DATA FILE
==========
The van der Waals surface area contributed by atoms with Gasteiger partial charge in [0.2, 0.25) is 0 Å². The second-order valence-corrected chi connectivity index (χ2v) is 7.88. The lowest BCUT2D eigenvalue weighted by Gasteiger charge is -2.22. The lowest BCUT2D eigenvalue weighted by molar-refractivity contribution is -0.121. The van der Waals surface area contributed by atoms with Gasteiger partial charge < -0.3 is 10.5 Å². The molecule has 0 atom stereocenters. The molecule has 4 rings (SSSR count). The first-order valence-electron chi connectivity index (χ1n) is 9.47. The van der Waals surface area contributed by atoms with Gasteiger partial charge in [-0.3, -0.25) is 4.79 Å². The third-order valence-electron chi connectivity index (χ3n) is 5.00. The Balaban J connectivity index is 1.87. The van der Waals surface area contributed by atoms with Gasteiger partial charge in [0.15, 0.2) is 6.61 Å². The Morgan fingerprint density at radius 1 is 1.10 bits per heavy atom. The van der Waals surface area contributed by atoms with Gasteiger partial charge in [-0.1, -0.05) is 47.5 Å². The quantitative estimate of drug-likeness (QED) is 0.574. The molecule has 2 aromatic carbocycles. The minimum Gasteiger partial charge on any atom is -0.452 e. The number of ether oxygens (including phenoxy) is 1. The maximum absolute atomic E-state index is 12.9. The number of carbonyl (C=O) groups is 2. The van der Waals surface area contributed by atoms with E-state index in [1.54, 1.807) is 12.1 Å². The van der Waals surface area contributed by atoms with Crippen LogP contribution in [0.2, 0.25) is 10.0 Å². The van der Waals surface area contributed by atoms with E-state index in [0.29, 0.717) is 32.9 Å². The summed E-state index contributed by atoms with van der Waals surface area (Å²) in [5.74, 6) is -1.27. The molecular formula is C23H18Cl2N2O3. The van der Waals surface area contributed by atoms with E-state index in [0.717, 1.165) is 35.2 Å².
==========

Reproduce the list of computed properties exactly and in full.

The van der Waals surface area contributed by atoms with Gasteiger partial charge in [0.2, 0.25) is 0 Å². The second-order valence-corrected chi connectivity index (χ2v) is 7.88. The lowest BCUT2D eigenvalue weighted by Gasteiger charge is -2.22. The lowest BCUT2D eigenvalue weighted by molar-refractivity contribution is -0.121. The van der Waals surface area contributed by atoms with Gasteiger partial charge < -0.3 is 10.5 Å². The molecule has 0 atom stereocenters. The molecule has 4 rings (SSSR count). The first-order valence-electron chi connectivity index (χ1n) is 9.47. The van der Waals surface area contributed by atoms with Gasteiger partial charge in [-0.3, -0.25) is 4.79 Å². The third-order valence-electron chi connectivity index (χ3n) is 5.00. The Balaban J connectivity index is 1.87. The van der Waals surface area contributed by atoms with Gasteiger partial charge in [0.15, 0.2) is 6.61 Å². The Morgan fingerprint density at radius 1 is 1.10 bits per heavy atom. The van der Waals surface area contributed by atoms with Gasteiger partial charge in [-0.1, -0.05) is 47.5 Å². The quantitative estimate of drug-likeness (QED) is 0.574. The molecule has 2 aromatic carbocycles. The minimum Gasteiger partial charge on any atom is -0.452 e. The number of ether oxygens (including phenoxy) is 1. The maximum absolute atomic E-state index is 12.9. The number of carbonyl (C=O) groups is 2. The van der Waals surface area contributed by atoms with E-state index in [1.54, 1.807) is 12.1 Å². The van der Waals surface area contributed by atoms with Crippen LogP contribution in [0.2, 0.25) is 10.0 Å². The van der Waals surface area contributed by atoms with E-state index in [0.29, 0.717) is 32.9 Å². The summed E-state index contributed by atoms with van der Waals surface area (Å²) in [5.74, 6) is -1.27. The molecular formula is C23H18Cl2N2O3. The van der Waals surface area contributed by atoms with E-state index in [0.717, 1.165) is 35.2 Å².